"The visit was obviously connected with what had happen in neighboring Montenegro where the authorities announced that terror attacks had been thwarted on election day," professor at the Faculty of Security in Belgrade Zoran Dragisic told the newspaper. The military expert Aleksandar Radic shares the view, saying that "Patrushev had arrived to discuss the Montenegro case. According to a source close to the Serbian government, "the Russian guest most likely wanted to clarify our steps towards cooperation with Montenegro in investigating the activities of those groups connected to the Podgorica incident on October 16." Another source familiar with the recent talks in Belgrade say that Patrushev’s goal was to "cope with the current situation and prevent a rift in Russian-Serbian relations."
Belgrade is not interested in any sort of tension with Russia, Kommersant writes with reference to sources. On the other hand, Serbia’s Western-leaning politicians are not willing to be involved in any illegal activities in the neighboring country, the newspaper says.
Russia does not object to Turkey’s plans to advance into Syria, though it sees its key tasks as preventing the country’s break-up and fighting terrorism, Izvestia writes with reference to Deputy Chairman of the Federation Council’s International Affairs Committee Andrey Klimov. "Currently all efforts should be focused on tackling the main threat - the terrorists. Anyone engaged in this activity is making a worthwhile contribution. As of today this is exactly with the Turkish army is doing," Klimov emphasized. However, he added, "one should bear in mind that the issue is about Syria’s sovereignty." "It is really troubling that Turkey’s actions are not authorized by Syrian leadership. In this respect it is crucial to ensure that any progress won't break up the country,” he said.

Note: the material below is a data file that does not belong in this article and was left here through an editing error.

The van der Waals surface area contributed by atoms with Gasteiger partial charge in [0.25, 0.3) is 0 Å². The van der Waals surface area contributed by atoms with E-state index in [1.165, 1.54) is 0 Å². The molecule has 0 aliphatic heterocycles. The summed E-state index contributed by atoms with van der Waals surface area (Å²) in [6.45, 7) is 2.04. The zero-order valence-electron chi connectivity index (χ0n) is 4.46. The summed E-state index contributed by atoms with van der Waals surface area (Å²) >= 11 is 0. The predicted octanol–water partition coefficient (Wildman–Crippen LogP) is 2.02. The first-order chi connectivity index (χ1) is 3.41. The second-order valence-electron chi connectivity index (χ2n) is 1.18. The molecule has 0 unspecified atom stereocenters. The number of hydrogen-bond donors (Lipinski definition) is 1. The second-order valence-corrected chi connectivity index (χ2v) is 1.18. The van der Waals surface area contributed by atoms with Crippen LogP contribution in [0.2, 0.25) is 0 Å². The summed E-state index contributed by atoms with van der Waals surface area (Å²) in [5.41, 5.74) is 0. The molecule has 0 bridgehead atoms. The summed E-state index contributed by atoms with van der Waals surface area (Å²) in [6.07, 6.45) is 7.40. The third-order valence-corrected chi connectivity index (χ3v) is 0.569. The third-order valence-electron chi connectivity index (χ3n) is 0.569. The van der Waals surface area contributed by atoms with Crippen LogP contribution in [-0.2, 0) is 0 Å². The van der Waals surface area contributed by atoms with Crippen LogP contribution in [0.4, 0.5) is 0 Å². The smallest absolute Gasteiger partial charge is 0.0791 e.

Meanwhile, Ankara’s new plans to secure the Syrian towns of al-Bab and Manbij, have evoked an edgy reaction both from official Damascus and the Syrian Kurds. According to Klimov, the Kurds "are seeking to carve out an autonomous area within Syria, and probably to split off in the future, whereas Russia stands for the country’s territorial integrity." Damascus believes after taking al-Bab, Ankara will proceed further towards Aleppo, bringing with it the so-called ‘moderate opposition’ to the city, Izvestia said.
An ambitious project announced by the Irkutsk-based travel company, Grand Baikal (owned by Oleg Deripaska’s structures) and China’s Zhong Jinxin to set up a tourism cluster on the southern shore of the Lake Baikal with $11 bln in Chinese investments will require 8 years, Director of Grand Baikal Victor Grigorov told RBC. "It will take 5 years just to construct up-to-date tourist facilities as well as transport and logistics infrastructure," he said.
Analysts told the newspaper that the ambitious project is unlikely to meet sufficient demand, with some saying the announced amount of funds planned to be invested would be "absolutely absurd" and even higher than the cost of resort infrastructure built for the Sochi Olympics. The region does not need this kind of a massive project, which may also worsen the environmental situation, analysts stressed.